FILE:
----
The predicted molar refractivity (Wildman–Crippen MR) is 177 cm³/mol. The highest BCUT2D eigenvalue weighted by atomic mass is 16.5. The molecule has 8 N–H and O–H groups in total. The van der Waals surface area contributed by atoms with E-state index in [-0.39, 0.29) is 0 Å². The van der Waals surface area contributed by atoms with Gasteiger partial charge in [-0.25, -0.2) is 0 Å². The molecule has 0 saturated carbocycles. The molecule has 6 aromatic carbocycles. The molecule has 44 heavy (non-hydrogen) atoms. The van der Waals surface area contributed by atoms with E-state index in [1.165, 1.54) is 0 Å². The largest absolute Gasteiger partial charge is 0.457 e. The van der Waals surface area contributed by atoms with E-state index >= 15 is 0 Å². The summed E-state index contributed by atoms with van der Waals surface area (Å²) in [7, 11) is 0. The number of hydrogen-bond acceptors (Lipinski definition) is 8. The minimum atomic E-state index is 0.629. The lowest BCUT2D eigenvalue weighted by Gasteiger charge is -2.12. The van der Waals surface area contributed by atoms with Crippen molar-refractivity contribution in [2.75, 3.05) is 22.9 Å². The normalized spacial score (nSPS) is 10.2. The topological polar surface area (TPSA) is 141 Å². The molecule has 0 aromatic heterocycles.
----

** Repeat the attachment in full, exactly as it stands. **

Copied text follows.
The predicted molar refractivity (Wildman–Crippen MR) is 177 cm³/mol. The highest BCUT2D eigenvalue weighted by atomic mass is 16.5. The molecule has 8 N–H and O–H groups in total. The van der Waals surface area contributed by atoms with E-state index in [-0.39, 0.29) is 0 Å². The van der Waals surface area contributed by atoms with Gasteiger partial charge in [-0.25, -0.2) is 0 Å². The molecule has 0 saturated carbocycles. The molecule has 6 aromatic carbocycles. The molecule has 44 heavy (non-hydrogen) atoms. The van der Waals surface area contributed by atoms with E-state index in [1.165, 1.54) is 0 Å². The largest absolute Gasteiger partial charge is 0.457 e. The van der Waals surface area contributed by atoms with E-state index >= 15 is 0 Å². The summed E-state index contributed by atoms with van der Waals surface area (Å²) in [7, 11) is 0. The number of hydrogen-bond acceptors (Lipinski definition) is 8. The minimum atomic E-state index is 0.629. The lowest BCUT2D eigenvalue weighted by Gasteiger charge is -2.12. The van der Waals surface area contributed by atoms with Crippen molar-refractivity contribution in [2.75, 3.05) is 22.9 Å². The normalized spacial score (nSPS) is 10.2. The topological polar surface area (TPSA) is 141 Å². The molecule has 0 aromatic heterocycles.